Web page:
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Rainforest Remedies 

click to enlarge 'Maholia (Berberis) aquifolium.' Photo by Wikimedia Commons user Meggar.
  • 'Maholia (Berberis) aquifolium.' Photo by Wikimedia Commons user Meggar.

Many scientific discoveries affecting our health have come from research done with plants from rainforests. Did you know native rainforests of the Pacific Northwest, including the redwoods, have contributed greatly?

Very important historical and contemporary medicinal compounds have been isolated from native plants of California. Often these pharmaceutical breakthroughs originated with the native wisdom of indigenous peoples. Every plant discussed in this article has a traditional use among Native Americans. There are a number of different ways these plant medicines have been converted to modern forms of medication.

The Cascara Sagrada tree, Rhamnus purshiana, has been given its common name because of its "holy bark." Native Americans shared the use of this plant centuries ago with Spanish Missionaries. It is a very strong laxative, and was harvested here in the Pacific Northwest until very recently for use in products sold by the pharmaceutical companies. After decades of attempts it has been synthesized -- scientists can create a copy of the medicinal molecular compounds using other source ingredients. This tree is common in Humboldt County.

The state flower of Oregon, scientific name Berberis aquifolium, or tall Oregon grape, has been clinically proven as beneficial for dry skin conditions like eczema and psoriasis. Multiple pharmaceutical companies in Canada and the United Kingdom have in the past seven years developed pharmaceutical grade creams that have the plant chemicals, called alkaloids, from Oregon grape. These are not harvested in the wild but grown in cell-culture: large vats of cloned cells that are stimulated to release the chemicals. Oregon grape can be seen in northern California in the wild and sometimes as an ornamental.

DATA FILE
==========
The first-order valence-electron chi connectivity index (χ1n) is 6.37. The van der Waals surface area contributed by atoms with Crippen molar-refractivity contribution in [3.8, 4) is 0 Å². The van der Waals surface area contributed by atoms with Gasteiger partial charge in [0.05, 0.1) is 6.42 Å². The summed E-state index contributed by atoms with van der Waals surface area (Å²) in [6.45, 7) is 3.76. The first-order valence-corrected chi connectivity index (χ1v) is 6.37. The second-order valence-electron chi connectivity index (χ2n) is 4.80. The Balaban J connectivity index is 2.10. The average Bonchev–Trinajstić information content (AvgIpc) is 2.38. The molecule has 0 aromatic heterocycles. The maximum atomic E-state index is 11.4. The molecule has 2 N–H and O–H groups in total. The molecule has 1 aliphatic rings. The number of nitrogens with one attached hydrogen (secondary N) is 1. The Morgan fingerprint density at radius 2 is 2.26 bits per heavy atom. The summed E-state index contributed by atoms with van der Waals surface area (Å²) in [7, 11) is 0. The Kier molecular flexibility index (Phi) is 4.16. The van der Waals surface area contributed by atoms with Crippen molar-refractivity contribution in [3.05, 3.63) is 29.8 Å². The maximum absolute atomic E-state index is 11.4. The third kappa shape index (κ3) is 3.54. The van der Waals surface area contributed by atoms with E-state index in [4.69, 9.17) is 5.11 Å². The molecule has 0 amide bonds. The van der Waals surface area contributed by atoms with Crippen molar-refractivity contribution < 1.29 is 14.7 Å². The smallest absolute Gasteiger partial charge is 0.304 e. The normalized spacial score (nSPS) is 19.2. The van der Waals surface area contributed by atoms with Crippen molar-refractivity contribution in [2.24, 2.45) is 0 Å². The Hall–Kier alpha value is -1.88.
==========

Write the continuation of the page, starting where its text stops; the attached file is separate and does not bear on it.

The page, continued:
Inside-out flower, Vancouveria spp., also called duck's foot (for the shape of its leaves). In the early 2000s scientists from multiple large universities and pharmaceutical companies in China and Japan developed an anti-rhinitis inhaler drug based on its alkaloids, providing long-lasting relief for severe allergies. This unique plant is common in the redwood forest.

The Yew tree, Taxus brevifolia, was during the 1990s exploited to near extinction for its anti-cancer properties. Once thought to be only in the bark of the tree, taxol (a copyrighted name for the alkaloid), now can be obtained from needles as well. It has recently been synthesized. During the development of the modern anti-cancer drug, federal agents broke into the hotel room of visiting foreign researchers on the suspicion that they had somehow obtained secret information concerning the "taxol" molecule. The yew tree likes shady forested areas and is currently relatively uncommon in California.

People from all over the world have benefited and will continue to benefit from our bioregions in California. Protecting them will provide for new scientific breakthroughs, discoveries and understanding. They are the source of well-being for ourselves and future generations.

A submission of the Science Media and Communications Seminar at Humboldt State University. Contact: Jeffrey White, Department of Biological Sciences; jww12@humboldt.edu.

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Brian Dykstra

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